Amorphos wrote:But my TV does have colour, and there is colour in the world which we are seeing, and yet those instances of colour are purely manifest of photonic light. I'd suggest that quale are manifest with respect to the given, and it doesn't matter if that is human or a device. ...they are part of the universe without [aside from] humans [and human experience].


A quale is traditionally defined as mental. It's the seeing of color. No seeing, no quale. What you're talking about is just the color of the object.

The color of objects in the world can persist from the projections of a mind because it doesn't only project from the sight of color. It can also project from belief. If you are not looking at your television, you may still believe there are colors X, Y, and Z on the screen, and that belief will project as the colors X, Y, and Z.

Amorphos wrote:I think the quale are the thing between the experience/r and physical information. Going out on a limb, i'd add that the experiencer is equally affecting - upon quale and possibly/probably info too.


Do you think of qualia like different colored bloches of light projecting on the inner surface of a mental bubble, so to speak? And the physical information, as you call it, is outside this bubble of qualia, streaming into it so to speak, telling us what qualia to perceive as parts or aspects of reality?

Amorphos wrote:When you say 'feel'? I would think it doesn't know or experience anything et al, it simply is.


Yes, and part of what it "is" is feeling--you can't have it without it being felt. You see, I'm tying consciousness into being itself--consciousness is being. There is no such thing as the unconscious Kantian noumena.

Amorphos wrote:You get the physical information denoting red in e.g. that part of a rainbow, and that manifests the quality of redness.


Well, that's certainly the conventional view.

Amorphos wrote:Ergo there is ultimately one thing which can become all the variety of things, and that oneness must manifest the connectivity where one thing forms into another and so forth.


Exactly!

Amorphos wrote:The 'thing' is informed by and informs all things. So you get photonic information which tells 'it' to manifest the quale 'red', and it does that on the TV screen and also in ones brain, and you see the red qualia.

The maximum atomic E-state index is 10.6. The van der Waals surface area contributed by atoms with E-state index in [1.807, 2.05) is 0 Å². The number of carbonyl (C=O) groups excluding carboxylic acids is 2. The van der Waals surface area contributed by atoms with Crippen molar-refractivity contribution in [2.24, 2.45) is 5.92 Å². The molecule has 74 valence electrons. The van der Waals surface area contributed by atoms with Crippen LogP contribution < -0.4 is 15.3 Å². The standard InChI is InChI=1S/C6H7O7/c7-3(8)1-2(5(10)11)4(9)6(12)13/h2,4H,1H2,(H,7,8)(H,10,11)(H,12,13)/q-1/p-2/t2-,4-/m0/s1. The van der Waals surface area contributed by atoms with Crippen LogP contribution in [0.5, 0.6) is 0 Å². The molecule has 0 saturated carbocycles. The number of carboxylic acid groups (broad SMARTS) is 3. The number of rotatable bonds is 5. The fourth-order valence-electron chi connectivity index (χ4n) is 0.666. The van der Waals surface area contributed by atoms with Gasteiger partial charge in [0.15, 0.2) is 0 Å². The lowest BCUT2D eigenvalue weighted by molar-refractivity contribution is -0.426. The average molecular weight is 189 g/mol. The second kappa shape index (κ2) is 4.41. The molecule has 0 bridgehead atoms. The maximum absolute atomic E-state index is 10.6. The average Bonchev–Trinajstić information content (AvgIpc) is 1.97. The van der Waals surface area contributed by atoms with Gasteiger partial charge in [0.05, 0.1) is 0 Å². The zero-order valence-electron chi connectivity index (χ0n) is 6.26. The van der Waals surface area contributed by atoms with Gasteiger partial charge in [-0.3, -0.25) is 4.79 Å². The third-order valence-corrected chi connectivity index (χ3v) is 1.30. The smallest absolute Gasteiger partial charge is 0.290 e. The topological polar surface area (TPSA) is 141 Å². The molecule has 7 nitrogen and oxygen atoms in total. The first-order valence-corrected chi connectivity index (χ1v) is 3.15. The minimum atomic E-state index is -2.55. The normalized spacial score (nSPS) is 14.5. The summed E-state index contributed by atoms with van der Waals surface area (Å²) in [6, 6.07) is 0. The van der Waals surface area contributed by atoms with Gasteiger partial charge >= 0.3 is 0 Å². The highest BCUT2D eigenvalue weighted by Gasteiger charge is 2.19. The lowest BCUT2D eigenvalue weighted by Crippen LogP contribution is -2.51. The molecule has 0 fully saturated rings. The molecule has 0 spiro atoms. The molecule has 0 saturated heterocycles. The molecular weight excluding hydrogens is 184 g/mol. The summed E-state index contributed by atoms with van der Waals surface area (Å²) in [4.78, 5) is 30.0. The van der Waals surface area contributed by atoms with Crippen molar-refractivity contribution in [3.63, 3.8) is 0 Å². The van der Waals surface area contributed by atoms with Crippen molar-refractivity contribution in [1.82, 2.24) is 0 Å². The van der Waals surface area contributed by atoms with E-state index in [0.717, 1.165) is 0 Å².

This part, I disagree with. I don't think the quale red is added to the TV in addition to the brain. I think the quale red is represented by, not added to, specific brain activity (specifically in areas V1 and V4 of the visual cortex, if I'm not mistaken). Yes, brain activity is a representation of qualia--not a basis, a representation. Qualia (and what they project as) are what's really going on, and the brain is merely a sensory representation of that (and it too projects as a real brain). As for the TV, it too is a sensory representation of qualia, but not the qualia you see, not the red--the red is already a part of the representation, the TV you see, and is projected by your experience of sight before you as the color on the TV. What the TV itself represents is a whole other system of qualia (the kind TVs experience :D), and its qualities are far beyond our ability to imagine. But, if my theory is correct, the qualia other physical systems around us (like the TV) experience ought to project as whole realities unto themselves and be meaningful to the system in question.

Amorphos wrote:so what's on the TV screen and the rainbow?


Well, I touched on the TV above. Let me do the same for rainbows.

Rainbows, like the TV, are physical phenomena. As such, they are sensory representations of different systems of qualia being experienced elsewhere in the universe. Why we end up seeing a rainbow (with red and all the other colors) can again be explained by starting with the physics: We see rainbows because sun light diffracts as it passes through prism-like rain drops. Diffraction is the splitting of white light into its colors, thus forming a rainbow pattern. Some of these diffracted beams of light make their way into our eye upon when we see the colors of the rainbow. This process--light diffracting through rain drops--is a physical phenomenon like anything else in the universe, and so it represents a system of qualia being experienced elsewhere in the universe. What it represents specifically is a process by which a set of qualia, which at first is unimaginable to us, transform and metamorphosize, until it not only becomes imaginable, but we experience it as sight. In other words, we experience our senses because other experiences being had by the universe change and transform their qualities (they "flow") until they just become the experience of our senses. The physical process by which light diffracts through rain drops is the symbol our minds have come up with to represent that process of qualitative mental change.

Amorphos wrote:It seams that the cardinality is at best vague. ...but something makes things take shape and denotes limits e.g. of you/others, and there isn't just space.


The you/other dichotomy is a very human one--it's not intrinsic to everything in nature--it has centrally to do with the fact that we are epistemic creatures. The ability to know about our experiences creates the illusion of a "me".